Film: Follow Me: The Yoni Netanyahu Story (2012)
Cast includes: Yoni Netanyahu, Benjamin Netanyahu
Director: Jonathan Gruber (Jewish Soldiers in Blue & Gray)
Genre: Documentary (90 minutes)
Entebbe, Uganda: July 1976. Amid black smoke, predawn darkness and chaos, no one knows what's happened to the hostages or the Israeli commandos. In Yoni Netanyahu's own words, he tells us, "I must feel certain that not only at the moment of my death shall I be able to account for the time I have lived. I ought to be ready at every moment of my life... " Yoni was the oldest of the three Netanyahu brothers... the middle being Benjamin, Israel's current Prime Minister. Yoni was just a baby when his family immigrated to Israel from the U.S. in 1947. Jerusalem was a small town back then, and the three brothers grew up playing in the fields around the house, where Yoni developed his love of the desert. Yoni was always the leader of the pack... never afraid of taking risks. When Yoni was 16, the family moved back to the U.S., where Yoni complained, "there is no air to breath." After high school, Yoni returned to Israel to fulfill his army service. After a stint at Harvard, Yoni returned to Israel to join the army again.
In the 1960s, people communicated through letters, and Yoni was a prolific letter writer. It's his letters that tell most of the film's narrative... alternated with interviews. Everyone agrees that Yoni was charismatic. But he wasn't always popular. He was demanding and never afraid to push those around him. The film goes back and forth between Yoni's life and the weeklong hostage drama in Entebbe. On June 27, 1976 an Air France flight from Tel Aviv to Paris was hijacked and diverted to Uganda, 4,000 km away. The hijackers wanted to exchange the 248 passengers for 40 Palestinian prisoners. But Israel had a firm policy of not negotiating with terrorists. Eventually, the hostages were divided and the non-Jews released... leaving just over 100... the deadline was extended. It gave the Israelis just 4 days to plan a rescue. Yoni not only led the primary assault unit, he was one of the planners. The plan wasn't actually approved until their plane was about to touch down in Entebbe. "Move, move, move... don't stop!" Yoni wasn't the kind of leader who sent his troops ahead. He always took the lead.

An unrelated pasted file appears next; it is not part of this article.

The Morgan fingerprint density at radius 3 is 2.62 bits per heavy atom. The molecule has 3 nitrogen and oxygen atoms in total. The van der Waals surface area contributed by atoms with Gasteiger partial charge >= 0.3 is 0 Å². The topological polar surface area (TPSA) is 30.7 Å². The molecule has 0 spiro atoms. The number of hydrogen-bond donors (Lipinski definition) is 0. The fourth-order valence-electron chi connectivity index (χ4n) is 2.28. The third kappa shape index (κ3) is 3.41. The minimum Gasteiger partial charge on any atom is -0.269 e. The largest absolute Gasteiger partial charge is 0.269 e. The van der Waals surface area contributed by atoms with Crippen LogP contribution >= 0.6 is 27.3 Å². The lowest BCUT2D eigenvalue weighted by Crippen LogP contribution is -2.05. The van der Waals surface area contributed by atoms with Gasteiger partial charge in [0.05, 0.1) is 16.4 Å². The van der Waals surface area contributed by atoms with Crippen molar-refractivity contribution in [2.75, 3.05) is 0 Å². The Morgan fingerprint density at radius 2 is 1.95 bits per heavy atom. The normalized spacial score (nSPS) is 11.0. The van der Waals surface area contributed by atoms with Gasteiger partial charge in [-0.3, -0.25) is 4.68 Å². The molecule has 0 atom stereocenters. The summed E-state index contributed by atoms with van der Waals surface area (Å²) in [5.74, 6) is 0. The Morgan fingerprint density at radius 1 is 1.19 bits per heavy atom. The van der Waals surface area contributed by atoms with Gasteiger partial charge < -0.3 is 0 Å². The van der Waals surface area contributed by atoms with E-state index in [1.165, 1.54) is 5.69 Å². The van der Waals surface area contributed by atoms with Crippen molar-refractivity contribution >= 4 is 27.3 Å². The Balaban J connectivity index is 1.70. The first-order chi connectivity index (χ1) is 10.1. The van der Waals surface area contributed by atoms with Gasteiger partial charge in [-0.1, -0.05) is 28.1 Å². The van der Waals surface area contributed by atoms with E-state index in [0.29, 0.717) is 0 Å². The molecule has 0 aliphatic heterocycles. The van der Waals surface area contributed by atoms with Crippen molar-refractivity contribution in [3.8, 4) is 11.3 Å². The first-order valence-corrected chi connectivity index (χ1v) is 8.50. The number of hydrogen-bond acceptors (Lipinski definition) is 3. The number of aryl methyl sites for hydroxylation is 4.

Although the rescue operation was historic and unprecedented, the film doesn't go into great depth on the mission itself. It's mostly a very personal story about Yoni and his relationships with others. While his story is interesting, many moviegoers would probably be more interested in the mission itself... which has already been the subject of 3 previous 1970s-era movies and several other dramatizations, including a video game. (One wonders if it isn't time for a remake of the Entebbe story.) One of the nicest parts of the movie is Yoni's writing. As a Harvard educated poetry lover, he beautifully captured his love of Israel, as well as many conflicted emotions. He laments, "the sadness of young men destine to serve in endless war."
2 popped kernels (Scale: 0-4)
In 1976 Yoni Netanyahu led a team of Israeli commandos on a daring predawn mission to rescue hostages in Entebbe, Uganda.
Distribution: Art house
Tempo: Cruises comfortably
Visual Style: Amateur video
Character Development: Engaging
Language: True to life
Social Significance: Informative
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